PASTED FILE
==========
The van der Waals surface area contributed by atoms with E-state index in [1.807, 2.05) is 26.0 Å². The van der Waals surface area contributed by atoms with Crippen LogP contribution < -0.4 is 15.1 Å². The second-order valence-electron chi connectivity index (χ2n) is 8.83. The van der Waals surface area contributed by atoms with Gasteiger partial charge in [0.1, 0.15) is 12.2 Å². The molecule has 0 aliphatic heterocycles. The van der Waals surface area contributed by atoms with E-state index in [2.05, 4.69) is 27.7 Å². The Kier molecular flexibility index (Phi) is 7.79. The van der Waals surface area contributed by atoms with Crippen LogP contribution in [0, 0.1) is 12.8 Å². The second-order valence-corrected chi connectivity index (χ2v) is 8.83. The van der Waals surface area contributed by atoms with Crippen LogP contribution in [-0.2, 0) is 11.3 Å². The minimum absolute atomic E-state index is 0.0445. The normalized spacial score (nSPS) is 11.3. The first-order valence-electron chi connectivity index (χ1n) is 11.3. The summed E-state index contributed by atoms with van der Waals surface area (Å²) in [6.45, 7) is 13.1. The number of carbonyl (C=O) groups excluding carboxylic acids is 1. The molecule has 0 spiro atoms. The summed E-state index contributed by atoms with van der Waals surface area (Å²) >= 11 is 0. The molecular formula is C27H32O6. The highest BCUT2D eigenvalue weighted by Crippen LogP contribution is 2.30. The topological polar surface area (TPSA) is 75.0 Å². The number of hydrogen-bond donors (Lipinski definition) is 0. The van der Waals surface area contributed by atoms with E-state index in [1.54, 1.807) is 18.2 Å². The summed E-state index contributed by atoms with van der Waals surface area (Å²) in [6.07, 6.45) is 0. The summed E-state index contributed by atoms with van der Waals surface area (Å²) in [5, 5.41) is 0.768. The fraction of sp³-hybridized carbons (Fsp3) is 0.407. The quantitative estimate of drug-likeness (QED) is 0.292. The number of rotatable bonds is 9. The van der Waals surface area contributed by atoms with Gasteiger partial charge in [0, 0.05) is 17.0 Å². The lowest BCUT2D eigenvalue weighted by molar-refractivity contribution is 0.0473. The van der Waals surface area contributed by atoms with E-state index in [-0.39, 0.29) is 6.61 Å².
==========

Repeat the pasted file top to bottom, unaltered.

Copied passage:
The van der Waals surface area contributed by atoms with E-state index in [1.807, 2.05) is 26.0 Å². The van der Waals surface area contributed by atoms with Crippen LogP contribution < -0.4 is 15.1 Å². The second-order valence-electron chi connectivity index (χ2n) is 8.83. The van der Waals surface area contributed by atoms with Gasteiger partial charge in [0.1, 0.15) is 12.2 Å². The molecule has 0 aliphatic heterocycles. The van der Waals surface area contributed by atoms with E-state index in [2.05, 4.69) is 27.7 Å². The Kier molecular flexibility index (Phi) is 7.79. The van der Waals surface area contributed by atoms with Crippen LogP contribution in [0, 0.1) is 12.8 Å². The second-order valence-corrected chi connectivity index (χ2v) is 8.83. The van der Waals surface area contributed by atoms with Crippen LogP contribution in [-0.2, 0) is 11.3 Å². The minimum absolute atomic E-state index is 0.0445. The normalized spacial score (nSPS) is 11.3. The first-order valence-electron chi connectivity index (χ1n) is 11.3. The summed E-state index contributed by atoms with van der Waals surface area (Å²) in [6.45, 7) is 13.1. The number of carbonyl (C=O) groups excluding carboxylic acids is 1. The molecule has 0 spiro atoms. The summed E-state index contributed by atoms with van der Waals surface area (Å²) >= 11 is 0. The molecular formula is C27H32O6. The highest BCUT2D eigenvalue weighted by Crippen LogP contribution is 2.30. The topological polar surface area (TPSA) is 75.0 Å². The number of hydrogen-bond donors (Lipinski definition) is 0. The van der Waals surface area contributed by atoms with E-state index in [1.54, 1.807) is 18.2 Å². The summed E-state index contributed by atoms with van der Waals surface area (Å²) in [6.07, 6.45) is 0. The summed E-state index contributed by atoms with van der Waals surface area (Å²) in [5, 5.41) is 0.768. The fraction of sp³-hybridized carbons (Fsp3) is 0.407. The quantitative estimate of drug-likeness (QED) is 0.292. The number of rotatable bonds is 9. The van der Waals surface area contributed by atoms with Gasteiger partial charge in [0, 0.05) is 17.0 Å². The lowest BCUT2D eigenvalue weighted by molar-refractivity contribution is 0.0473. The van der Waals surface area contributed by atoms with E-state index in [-0.39, 0.29) is 6.61 Å².